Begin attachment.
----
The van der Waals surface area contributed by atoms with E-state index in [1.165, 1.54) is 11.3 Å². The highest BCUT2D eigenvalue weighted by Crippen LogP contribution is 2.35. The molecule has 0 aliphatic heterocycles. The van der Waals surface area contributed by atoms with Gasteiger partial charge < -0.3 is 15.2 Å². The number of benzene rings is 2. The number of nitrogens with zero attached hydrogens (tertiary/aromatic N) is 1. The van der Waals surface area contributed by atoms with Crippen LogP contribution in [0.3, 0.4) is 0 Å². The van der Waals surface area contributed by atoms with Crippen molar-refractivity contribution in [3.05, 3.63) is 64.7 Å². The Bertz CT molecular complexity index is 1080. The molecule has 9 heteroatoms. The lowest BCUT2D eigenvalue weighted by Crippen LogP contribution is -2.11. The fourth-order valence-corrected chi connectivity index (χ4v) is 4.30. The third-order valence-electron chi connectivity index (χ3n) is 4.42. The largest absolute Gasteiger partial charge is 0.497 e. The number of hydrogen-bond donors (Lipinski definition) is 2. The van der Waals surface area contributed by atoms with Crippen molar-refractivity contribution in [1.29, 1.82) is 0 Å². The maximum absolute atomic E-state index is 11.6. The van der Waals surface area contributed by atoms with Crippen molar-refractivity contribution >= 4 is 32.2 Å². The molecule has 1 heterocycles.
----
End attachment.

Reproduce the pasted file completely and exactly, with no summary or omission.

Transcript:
The van der Waals surface area contributed by atoms with E-state index in [1.165, 1.54) is 11.3 Å². The highest BCUT2D eigenvalue weighted by Crippen LogP contribution is 2.35. The molecule has 0 aliphatic heterocycles. The van der Waals surface area contributed by atoms with Gasteiger partial charge < -0.3 is 15.2 Å². The number of benzene rings is 2. The number of nitrogens with zero attached hydrogens (tertiary/aromatic N) is 1. The van der Waals surface area contributed by atoms with Crippen LogP contribution in [0.3, 0.4) is 0 Å². The van der Waals surface area contributed by atoms with Crippen molar-refractivity contribution in [3.05, 3.63) is 64.7 Å². The Bertz CT molecular complexity index is 1080. The molecule has 9 heteroatoms. The lowest BCUT2D eigenvalue weighted by Crippen LogP contribution is -2.11. The fourth-order valence-corrected chi connectivity index (χ4v) is 4.30. The third-order valence-electron chi connectivity index (χ3n) is 4.42. The largest absolute Gasteiger partial charge is 0.497 e. The number of hydrogen-bond donors (Lipinski definition) is 2. The van der Waals surface area contributed by atoms with Crippen molar-refractivity contribution in [1.29, 1.82) is 0 Å². The maximum absolute atomic E-state index is 11.6. The van der Waals surface area contributed by atoms with Crippen molar-refractivity contribution >= 4 is 32.2 Å². The molecule has 1 heterocycles.